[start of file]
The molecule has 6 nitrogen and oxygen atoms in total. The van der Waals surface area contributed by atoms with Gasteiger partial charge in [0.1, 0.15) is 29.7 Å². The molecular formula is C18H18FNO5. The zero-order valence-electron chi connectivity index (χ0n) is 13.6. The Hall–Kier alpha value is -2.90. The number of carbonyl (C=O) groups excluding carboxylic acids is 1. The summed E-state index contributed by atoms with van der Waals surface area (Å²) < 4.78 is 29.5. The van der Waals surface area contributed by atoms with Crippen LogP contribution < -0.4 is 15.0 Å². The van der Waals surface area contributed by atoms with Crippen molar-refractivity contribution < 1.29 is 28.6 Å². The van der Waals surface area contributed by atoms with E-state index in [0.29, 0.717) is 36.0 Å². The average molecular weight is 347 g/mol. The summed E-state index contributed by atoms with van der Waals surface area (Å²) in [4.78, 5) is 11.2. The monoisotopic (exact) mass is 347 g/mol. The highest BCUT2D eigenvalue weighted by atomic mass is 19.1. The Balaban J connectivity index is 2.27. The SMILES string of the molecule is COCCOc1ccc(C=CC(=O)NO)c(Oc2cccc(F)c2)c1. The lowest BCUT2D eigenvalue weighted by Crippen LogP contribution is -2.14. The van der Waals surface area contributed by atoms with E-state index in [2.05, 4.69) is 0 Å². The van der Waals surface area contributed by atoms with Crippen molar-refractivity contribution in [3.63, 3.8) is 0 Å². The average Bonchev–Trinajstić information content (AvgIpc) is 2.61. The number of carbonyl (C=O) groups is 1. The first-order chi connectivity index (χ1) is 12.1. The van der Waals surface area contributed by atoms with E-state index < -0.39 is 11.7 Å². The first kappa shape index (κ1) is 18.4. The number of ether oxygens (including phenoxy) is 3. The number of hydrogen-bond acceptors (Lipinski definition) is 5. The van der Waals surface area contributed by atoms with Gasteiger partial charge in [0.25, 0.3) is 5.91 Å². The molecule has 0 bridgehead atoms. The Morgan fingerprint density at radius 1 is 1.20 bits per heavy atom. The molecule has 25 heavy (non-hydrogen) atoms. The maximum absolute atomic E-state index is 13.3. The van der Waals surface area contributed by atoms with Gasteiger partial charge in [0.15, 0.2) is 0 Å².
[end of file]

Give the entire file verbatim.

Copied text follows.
The molecule has 6 nitrogen and oxygen atoms in total. The van der Waals surface area contributed by atoms with Gasteiger partial charge in [0.1, 0.15) is 29.7 Å². The molecular formula is C18H18FNO5. The zero-order valence-electron chi connectivity index (χ0n) is 13.6. The Hall–Kier alpha value is -2.90. The number of carbonyl (C=O) groups excluding carboxylic acids is 1. The summed E-state index contributed by atoms with van der Waals surface area (Å²) < 4.78 is 29.5. The van der Waals surface area contributed by atoms with Crippen LogP contribution < -0.4 is 15.0 Å². The van der Waals surface area contributed by atoms with Crippen molar-refractivity contribution < 1.29 is 28.6 Å². The van der Waals surface area contributed by atoms with E-state index in [0.29, 0.717) is 36.0 Å². The average molecular weight is 347 g/mol. The summed E-state index contributed by atoms with van der Waals surface area (Å²) in [4.78, 5) is 11.2. The monoisotopic (exact) mass is 347 g/mol. The highest BCUT2D eigenvalue weighted by atomic mass is 19.1. The Balaban J connectivity index is 2.27. The SMILES string of the molecule is COCCOc1ccc(C=CC(=O)NO)c(Oc2cccc(F)c2)c1. The lowest BCUT2D eigenvalue weighted by Crippen LogP contribution is -2.14. The van der Waals surface area contributed by atoms with E-state index in [2.05, 4.69) is 0 Å². The van der Waals surface area contributed by atoms with Crippen molar-refractivity contribution in [3.63, 3.8) is 0 Å². The average Bonchev–Trinajstić information content (AvgIpc) is 2.61. The number of carbonyl (C=O) groups is 1. The first-order chi connectivity index (χ1) is 12.1. The van der Waals surface area contributed by atoms with E-state index < -0.39 is 11.7 Å². The first kappa shape index (κ1) is 18.4. The number of ether oxygens (including phenoxy) is 3. The number of hydrogen-bond acceptors (Lipinski definition) is 5. The van der Waals surface area contributed by atoms with Gasteiger partial charge in [0.25, 0.3) is 5.91 Å². The molecule has 0 bridgehead atoms. The Morgan fingerprint density at radius 1 is 1.20 bits per heavy atom. The molecule has 25 heavy (non-hydrogen) atoms. The maximum absolute atomic E-state index is 13.3. The van der Waals surface area contributed by atoms with Gasteiger partial charge in [0.15, 0.2) is 0 Å².